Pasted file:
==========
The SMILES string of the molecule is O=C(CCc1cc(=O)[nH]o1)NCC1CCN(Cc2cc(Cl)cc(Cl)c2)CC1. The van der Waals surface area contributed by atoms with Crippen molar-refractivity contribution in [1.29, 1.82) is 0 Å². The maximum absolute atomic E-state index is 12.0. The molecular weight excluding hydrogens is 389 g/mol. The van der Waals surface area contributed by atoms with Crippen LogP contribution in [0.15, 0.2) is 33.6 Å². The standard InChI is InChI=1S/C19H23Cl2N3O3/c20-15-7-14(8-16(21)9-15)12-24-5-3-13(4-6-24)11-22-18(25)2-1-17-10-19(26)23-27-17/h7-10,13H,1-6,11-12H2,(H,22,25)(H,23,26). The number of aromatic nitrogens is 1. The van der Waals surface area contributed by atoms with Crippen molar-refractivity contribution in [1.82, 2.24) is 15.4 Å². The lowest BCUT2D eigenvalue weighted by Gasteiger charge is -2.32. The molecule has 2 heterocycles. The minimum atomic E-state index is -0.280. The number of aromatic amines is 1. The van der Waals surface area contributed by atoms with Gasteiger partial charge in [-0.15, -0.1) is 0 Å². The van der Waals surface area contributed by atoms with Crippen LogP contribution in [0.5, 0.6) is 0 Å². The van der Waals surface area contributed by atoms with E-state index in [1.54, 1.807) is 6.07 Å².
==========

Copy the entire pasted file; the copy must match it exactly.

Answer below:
The SMILES string of the molecule is O=C(CCc1cc(=O)[nH]o1)NCC1CCN(Cc2cc(Cl)cc(Cl)c2)CC1. The van der Waals surface area contributed by atoms with Crippen molar-refractivity contribution in [1.29, 1.82) is 0 Å². The maximum absolute atomic E-state index is 12.0. The molecular weight excluding hydrogens is 389 g/mol. The van der Waals surface area contributed by atoms with Crippen LogP contribution in [0.15, 0.2) is 33.6 Å². The standard InChI is InChI=1S/C19H23Cl2N3O3/c20-15-7-14(8-16(21)9-15)12-24-5-3-13(4-6-24)11-22-18(25)2-1-17-10-19(26)23-27-17/h7-10,13H,1-6,11-12H2,(H,22,25)(H,23,26). The number of aromatic nitrogens is 1. The van der Waals surface area contributed by atoms with Crippen molar-refractivity contribution in [1.82, 2.24) is 15.4 Å². The lowest BCUT2D eigenvalue weighted by Gasteiger charge is -2.32. The molecule has 2 heterocycles. The minimum atomic E-state index is -0.280. The number of aromatic amines is 1. The van der Waals surface area contributed by atoms with Gasteiger partial charge in [-0.15, -0.1) is 0 Å². The van der Waals surface area contributed by atoms with Crippen LogP contribution in [0.5, 0.6) is 0 Å². The van der Waals surface area contributed by atoms with E-state index in [1.54, 1.807) is 6.07 Å².